All ISP’s as part of the sign up process for broadband can request that Chorus visit the premises and install either a master filter or install a new connection to a new jack point solely for the xDSL modem. In the vast majority of cases this doesn’t happen, primarily because the average home or business owner is going to baulk at the cost of doing this, which ranges from $199 right up to $400 depending on the work required and the connection type. This cost is too high for ISP’s to absorb on the average low margin residential broadband plan, and the average homeowner sees it as an unnecessary cost, in part because they have no idea what it’s actually achieving.
With VDSL2 services the installation of a master filter or dedicated jack point isn’t just a nice to have, it is essential. The greater frequency ranges used by VDSL2 (8Mhz for a standard 8b profile or 17MHz for a 17a profile) result in significant degradation of performance even with minor wiring issues. ISP Snap! made the decision to deploy VDSL2 as a mass market offering with no requirement for this, and anecdotal evidence shows that many users are receiving connection speeds well below what they should be receiving. A downside of this is that users with poor connections are also theoretically able to impact on the performance of other xDSL users. VDSL2 uses UBPO (upstream back-off power) to regulate the modem power output to minimise cross talk. Cross talk is essentially interference that occurs within a multi pair MPF (which can easily be several hundred lines connecting your premises back to the exchange or cabinet) where one cable pair causes interference to other nearby cable pairs. A poor VDSL2 connection results in the modem increasing it’s transmit power to attempt to compensate, which can cause cross talk, and ultimately affect other xDSL connections in the same multi pair MPF closer to the cabinet or exchange.
While I’ve explained how a master filter makes a difference I also want to show some technical data showing the differences between good and poor connections. All ISP’s have access to a tool known as SPM within the Chorus system that displays a myriad of graphs and statistics that are helpful in diagnosing xDSL connection issues.
The image below shows a SNR capture of a good VDSL2 connection running on a standard 8b 8MHz profile off a Chorus ISAM several hundred metres from the cabinet. This line is synced at around 45Mbps downstream and 10Mbps upstream. You can see the performance of the individual carriers across the bottom of the table, referred to as tones in the following images.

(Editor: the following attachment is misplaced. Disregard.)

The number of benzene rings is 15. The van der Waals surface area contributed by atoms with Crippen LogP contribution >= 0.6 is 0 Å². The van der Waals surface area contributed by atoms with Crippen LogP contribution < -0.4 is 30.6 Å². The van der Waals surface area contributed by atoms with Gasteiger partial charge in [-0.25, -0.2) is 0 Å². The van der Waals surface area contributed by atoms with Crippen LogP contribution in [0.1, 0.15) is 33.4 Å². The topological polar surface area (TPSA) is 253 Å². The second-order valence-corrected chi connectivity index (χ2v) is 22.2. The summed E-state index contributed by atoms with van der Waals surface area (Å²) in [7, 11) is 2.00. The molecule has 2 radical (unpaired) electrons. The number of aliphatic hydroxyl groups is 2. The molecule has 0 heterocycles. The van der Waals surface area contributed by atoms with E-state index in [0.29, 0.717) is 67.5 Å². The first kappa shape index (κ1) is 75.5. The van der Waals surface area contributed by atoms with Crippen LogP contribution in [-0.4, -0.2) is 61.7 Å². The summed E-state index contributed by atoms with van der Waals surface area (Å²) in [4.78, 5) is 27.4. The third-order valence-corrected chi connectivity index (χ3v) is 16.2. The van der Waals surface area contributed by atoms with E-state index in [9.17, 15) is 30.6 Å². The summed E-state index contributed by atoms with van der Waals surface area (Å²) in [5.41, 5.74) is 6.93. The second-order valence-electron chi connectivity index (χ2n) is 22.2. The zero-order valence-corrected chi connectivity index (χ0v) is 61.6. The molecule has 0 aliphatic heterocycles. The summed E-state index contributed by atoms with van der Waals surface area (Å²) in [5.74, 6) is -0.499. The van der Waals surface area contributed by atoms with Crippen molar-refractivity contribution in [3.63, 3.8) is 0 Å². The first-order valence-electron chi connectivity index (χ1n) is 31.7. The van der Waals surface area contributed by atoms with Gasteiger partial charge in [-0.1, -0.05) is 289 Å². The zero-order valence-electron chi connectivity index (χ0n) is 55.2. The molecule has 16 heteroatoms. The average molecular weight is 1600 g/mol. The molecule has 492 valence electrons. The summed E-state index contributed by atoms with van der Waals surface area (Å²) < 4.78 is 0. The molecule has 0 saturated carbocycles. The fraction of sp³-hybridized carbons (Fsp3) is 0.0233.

Now lets show a SNR graph of a poor quality VDSL2 connection, also off a Chorus ISAM, but being subjected to significant degradation due to wiring issues. You can see the SNR levels across the entire frequency range are lower due to the distance, and between tones 1100 and 1200 there is a large gap that is rendering this section of spectrum unusable, hence the poor upstream performance. The 2nd downstream block also has very low SNR, which ultimately means a limited ability to carry data, which limits overall downstream performance.
I’ll compare these two connections further with bit loading graphs of both connections. First off the picture below shows the 45Mbps / 10Mbps VDSL2 connection. As you can see there is good performance across the board.
And below the 20Mbps / 5Mbps connection. You can very clearly see the gap in the upstream band, and also the very poor performance in the 2nd downstream band.
I’ll now show an example of a before and after bit loading and SNR graphs where a master filter has been installed on an existing ADSL2+ connections to improve the performance. This connection is located approximately 2km from an exchange and had an ADSL2+ sync rate of 696kbps upstream and 5360kbps downstream prior to a master filter being installed.
As you can see from these images the connection is very poor, with the section of spectrum from tones 350 upward being unusable which is significantly impacting downstream performance.
What follows below are results from this same line after the installation of a master filter. The result was an increase of the ADSL sync speeds to 989kbps upstream and 10444kbps downstream. This has meant the customer’s downstream speed has close to doubled, and their upstream speed has increased by nearly 50%.
Now that I’ve explained the impact of internal wiring, how can you tell if it’s impacting your connection? Chorus have a brilliant web based tool that will show ADSL, ADSL2+ and VDSL2 availability to any address in New Zealand. It also shows those areas that are within a 10Mbps zone – in effect around 85% of the premises in the country.
If you’re in a 10Mbps zone you will typically have a modem sync speed of at least 10Mbps. Testing to sites such as speedtest.net isn’t a smart way of diagnosing your connection, the best approach is to log into your modem and view the connection statistics. These are easily viewable within most modems and will look something like the following
So how do I go about getting a master filter installed?
Your ISP can arrange a master filter installation which will be performed by Chorus at a fixed cost of approximately $199. Installation can also be performed by anybody competent with installing phone wiring, with the cost varying depending on the complexity of your home wiring.
My personal view is that every home in New Zealand that has a xDSL connection should have a master filter fitted. As harsh as it sounds, If I ran Chorus I would also refuse to investigate any speed or connection related issues that end users lodge with their ISP until the end user committed to the installation of a master filter. The simple reality is that premises with multiple jack points and a xDSL connection that doesn’t have a master filter has degraded performance – while this degradation could only be minor, it could also be very significant. The issues caused by series wiring are well known, and these issues need to be eliminated to ensure the best possible connection.
Other related posts:
Spark Paging network shutdown – the event nobody cares about? Not quite.
UFB voice, power cuts, copper invincibility and mainstream media FUD.
New Zealand’s growing BUBA problem (AKA I feel sorry for you if you’re on a Conklin)